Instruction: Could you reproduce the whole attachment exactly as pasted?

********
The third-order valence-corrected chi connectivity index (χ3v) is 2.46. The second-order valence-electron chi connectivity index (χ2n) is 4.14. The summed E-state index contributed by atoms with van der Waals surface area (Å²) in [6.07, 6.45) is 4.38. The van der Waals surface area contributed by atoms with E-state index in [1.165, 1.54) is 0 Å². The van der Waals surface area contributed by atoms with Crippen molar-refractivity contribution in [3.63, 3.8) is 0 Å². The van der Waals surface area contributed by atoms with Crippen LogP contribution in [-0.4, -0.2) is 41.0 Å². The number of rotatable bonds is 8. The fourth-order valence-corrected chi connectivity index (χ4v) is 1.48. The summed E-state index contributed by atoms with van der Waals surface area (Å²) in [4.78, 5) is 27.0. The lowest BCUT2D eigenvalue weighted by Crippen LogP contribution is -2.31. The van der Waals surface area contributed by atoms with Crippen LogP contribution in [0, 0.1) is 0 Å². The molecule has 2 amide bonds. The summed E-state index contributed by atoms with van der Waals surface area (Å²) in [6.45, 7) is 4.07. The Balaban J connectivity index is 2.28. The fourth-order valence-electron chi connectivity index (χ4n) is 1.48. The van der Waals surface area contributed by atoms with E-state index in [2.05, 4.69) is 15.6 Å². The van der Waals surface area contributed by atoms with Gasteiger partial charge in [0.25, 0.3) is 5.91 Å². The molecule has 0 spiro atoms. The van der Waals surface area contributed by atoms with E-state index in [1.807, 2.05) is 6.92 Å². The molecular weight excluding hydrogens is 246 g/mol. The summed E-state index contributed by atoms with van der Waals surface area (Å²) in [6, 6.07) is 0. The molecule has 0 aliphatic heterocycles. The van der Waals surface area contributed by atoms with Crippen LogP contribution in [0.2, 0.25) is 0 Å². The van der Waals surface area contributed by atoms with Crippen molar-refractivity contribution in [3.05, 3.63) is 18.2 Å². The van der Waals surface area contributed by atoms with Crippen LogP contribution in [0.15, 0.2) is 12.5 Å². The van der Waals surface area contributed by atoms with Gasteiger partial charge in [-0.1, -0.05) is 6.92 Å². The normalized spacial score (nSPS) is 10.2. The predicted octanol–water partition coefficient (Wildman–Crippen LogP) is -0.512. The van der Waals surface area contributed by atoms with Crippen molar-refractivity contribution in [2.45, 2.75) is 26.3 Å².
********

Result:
The third-order valence-corrected chi connectivity index (χ3v) is 2.46. The second-order valence-electron chi connectivity index (χ2n) is 4.14. The summed E-state index contributed by atoms with van der Waals surface area (Å²) in [6.07, 6.45) is 4.38. The van der Waals surface area contributed by atoms with E-state index in [1.165, 1.54) is 0 Å². The van der Waals surface area contributed by atoms with Crippen molar-refractivity contribution in [3.63, 3.8) is 0 Å². The van der Waals surface area contributed by atoms with Crippen LogP contribution in [-0.4, -0.2) is 41.0 Å². The number of rotatable bonds is 8. The fourth-order valence-corrected chi connectivity index (χ4v) is 1.48. The summed E-state index contributed by atoms with van der Waals surface area (Å²) in [4.78, 5) is 27.0. The lowest BCUT2D eigenvalue weighted by Crippen LogP contribution is -2.31. The van der Waals surface area contributed by atoms with Crippen LogP contribution in [0, 0.1) is 0 Å². The molecule has 2 amide bonds. The summed E-state index contributed by atoms with van der Waals surface area (Å²) in [6.45, 7) is 4.07. The Balaban J connectivity index is 2.28. The fourth-order valence-electron chi connectivity index (χ4n) is 1.48. The van der Waals surface area contributed by atoms with E-state index in [2.05, 4.69) is 15.6 Å². The van der Waals surface area contributed by atoms with Gasteiger partial charge in [0.25, 0.3) is 5.91 Å². The molecule has 0 spiro atoms. The van der Waals surface area contributed by atoms with E-state index in [1.807, 2.05) is 6.92 Å². The molecular weight excluding hydrogens is 246 g/mol. The summed E-state index contributed by atoms with van der Waals surface area (Å²) in [6, 6.07) is 0. The molecule has 0 aliphatic heterocycles. The van der Waals surface area contributed by atoms with Crippen LogP contribution in [0.2, 0.25) is 0 Å². The van der Waals surface area contributed by atoms with Crippen molar-refractivity contribution in [3.05, 3.63) is 18.2 Å². The van der Waals surface area contributed by atoms with Crippen LogP contribution in [0.15, 0.2) is 12.5 Å². The van der Waals surface area contributed by atoms with Gasteiger partial charge in [-0.1, -0.05) is 6.92 Å². The normalized spacial score (nSPS) is 10.2. The predicted octanol–water partition coefficient (Wildman–Crippen LogP) is -0.512. The van der Waals surface area contributed by atoms with Crippen molar-refractivity contribution in [2.45, 2.75) is 26.3 Å².